He also offered this observation within a separate critical analysis. “What then are some of the consequences of those subject to thought reform programs? [Robert J.] Lifton [author of Thought Reform and the Psychology of Totalism] observed certain clinical symptoms in the subjects he studied. For example: ‘borderline psychotic state, split identity, fear…'”

Martin adds, “There were first-hand reports of some becoming psychotic.”

At least three NXIVM students that attended its intensive programs subsequently sought psychiatric care. One of those students, while in the midst of a “Level 2 Intensive,” had a psychotic episode and was hospitalized in Albany.


In an effort to remove the reports written by Hochman and Martin from public view, Keith Raniere and his “mentored” associate Nancy Salzman have filed lawsuits in federal court against the good doctors, the Ross Institute and myself. They claim “trade secret” and “copyright” violations, because the doctors quote NXIVM material to substantiate points made within their reports.

This is the same legal strategy often employed by the notorious “cult” Scientology in numerous failed lawsuits filed against its own critics on the Internet.

In an interesting twist it appears that Nancy O’Meara, a well-known Scientology operative, has assisted Raniere and Salzman in their current litigation.

O’Meara wrote in an August email, “I am working on two cases right now where [Rick Ross] is being sued for copyright trademark violation.”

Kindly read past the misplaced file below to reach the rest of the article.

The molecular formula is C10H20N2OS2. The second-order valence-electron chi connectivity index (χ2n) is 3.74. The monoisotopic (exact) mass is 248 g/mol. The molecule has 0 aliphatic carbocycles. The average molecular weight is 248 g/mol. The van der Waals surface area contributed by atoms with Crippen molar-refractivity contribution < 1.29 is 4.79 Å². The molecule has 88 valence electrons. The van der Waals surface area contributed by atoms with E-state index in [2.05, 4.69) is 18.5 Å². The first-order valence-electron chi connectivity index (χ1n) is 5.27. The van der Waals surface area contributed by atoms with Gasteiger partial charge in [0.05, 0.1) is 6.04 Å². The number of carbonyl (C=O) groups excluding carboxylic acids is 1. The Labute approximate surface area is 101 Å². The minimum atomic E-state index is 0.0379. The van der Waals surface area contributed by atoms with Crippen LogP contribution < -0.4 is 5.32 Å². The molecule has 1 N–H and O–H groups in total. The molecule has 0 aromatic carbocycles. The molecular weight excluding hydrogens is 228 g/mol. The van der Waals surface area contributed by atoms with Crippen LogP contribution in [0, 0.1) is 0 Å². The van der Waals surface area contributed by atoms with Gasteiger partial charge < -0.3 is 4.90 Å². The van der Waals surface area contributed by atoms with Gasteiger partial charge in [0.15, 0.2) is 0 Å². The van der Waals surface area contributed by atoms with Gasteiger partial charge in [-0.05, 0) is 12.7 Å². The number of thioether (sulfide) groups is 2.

Whose model?

Raniere claims NXIVM courses are based upon “my model.” And NXIVM’s “12 Point Mission Statement” states its goal is to reach “an internal “state of clear.”

Ironically, this is precisely the same verbiage often used by Scientology to describe a goal of its training. Raniere also frequently uses the description “suppressive person,” more language commonly associated with Scientology.

Another apparent source for some of NXIVM’s language and principles seems to be Landmark Education, previously known as EST, a controversial company also engaged in the business of large group awareness training, courses and seminars.

Mr. Raniere also likes to quote Ayn Rand the author of Atlas Shrugged and Fountainhead.

So whose model is NXIVM really based upon?

Is Keith Raniere guilty of trade secret and copyright violations?

Reported losses

NXIVM sought court ordered injunctions to either close down this website or remove the critical articles about its programs previously mentioned.

Last week a federal judge denied the injunctions .

Mr. Raniere claimed in a recent court affidavit, “We have even lost a 4 year veteran Principal Coach… Goldie Hawn cancelled her engagement…a billionaire network founder…has left…we are losing $10,000 a day in revenue and the problem is escalating.”

With his building plan blocked, the above claimed losses and a federal judge denying his court motions, is Keith Raniere on another losing streak?